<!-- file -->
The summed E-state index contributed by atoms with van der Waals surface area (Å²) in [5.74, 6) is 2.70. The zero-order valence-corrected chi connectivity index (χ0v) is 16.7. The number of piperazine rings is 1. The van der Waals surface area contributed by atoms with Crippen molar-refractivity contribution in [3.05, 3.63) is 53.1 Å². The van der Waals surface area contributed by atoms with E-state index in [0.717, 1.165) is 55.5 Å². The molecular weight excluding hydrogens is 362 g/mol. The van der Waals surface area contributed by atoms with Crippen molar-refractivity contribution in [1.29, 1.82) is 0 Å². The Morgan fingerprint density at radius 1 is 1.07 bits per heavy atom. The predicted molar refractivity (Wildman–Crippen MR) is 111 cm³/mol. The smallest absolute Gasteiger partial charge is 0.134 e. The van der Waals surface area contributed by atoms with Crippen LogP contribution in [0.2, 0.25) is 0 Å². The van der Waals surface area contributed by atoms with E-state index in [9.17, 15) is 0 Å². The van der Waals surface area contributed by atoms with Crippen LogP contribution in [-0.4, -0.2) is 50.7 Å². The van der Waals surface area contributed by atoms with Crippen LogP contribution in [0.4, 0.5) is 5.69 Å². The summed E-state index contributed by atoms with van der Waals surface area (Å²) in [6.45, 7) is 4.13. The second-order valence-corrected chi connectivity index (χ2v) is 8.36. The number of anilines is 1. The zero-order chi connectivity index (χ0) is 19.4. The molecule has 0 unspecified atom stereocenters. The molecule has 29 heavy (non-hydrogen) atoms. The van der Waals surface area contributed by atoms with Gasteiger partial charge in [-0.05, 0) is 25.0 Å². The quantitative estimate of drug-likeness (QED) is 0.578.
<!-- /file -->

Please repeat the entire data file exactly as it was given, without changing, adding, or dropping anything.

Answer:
The summed E-state index contributed by atoms with van der Waals surface area (Å²) in [5.74, 6) is 2.70. The zero-order valence-corrected chi connectivity index (χ0v) is 16.7. The number of piperazine rings is 1. The van der Waals surface area contributed by atoms with Crippen molar-refractivity contribution in [3.05, 3.63) is 53.1 Å². The van der Waals surface area contributed by atoms with E-state index in [0.717, 1.165) is 55.5 Å². The molecular weight excluding hydrogens is 362 g/mol. The van der Waals surface area contributed by atoms with Crippen molar-refractivity contribution in [1.29, 1.82) is 0 Å². The Morgan fingerprint density at radius 1 is 1.07 bits per heavy atom. The predicted molar refractivity (Wildman–Crippen MR) is 111 cm³/mol. The smallest absolute Gasteiger partial charge is 0.134 e. The van der Waals surface area contributed by atoms with Crippen LogP contribution in [0.2, 0.25) is 0 Å². The van der Waals surface area contributed by atoms with E-state index in [9.17, 15) is 0 Å². The van der Waals surface area contributed by atoms with Crippen LogP contribution in [-0.4, -0.2) is 50.7 Å². The van der Waals surface area contributed by atoms with Crippen LogP contribution in [0.4, 0.5) is 5.69 Å². The summed E-state index contributed by atoms with van der Waals surface area (Å²) in [6.45, 7) is 4.13. The second-order valence-corrected chi connectivity index (χ2v) is 8.36. The number of anilines is 1. The zero-order chi connectivity index (χ0) is 19.4. The molecule has 0 unspecified atom stereocenters. The molecule has 29 heavy (non-hydrogen) atoms. The van der Waals surface area contributed by atoms with Gasteiger partial charge in [-0.05, 0) is 25.0 Å². The quantitative estimate of drug-likeness (QED) is 0.578.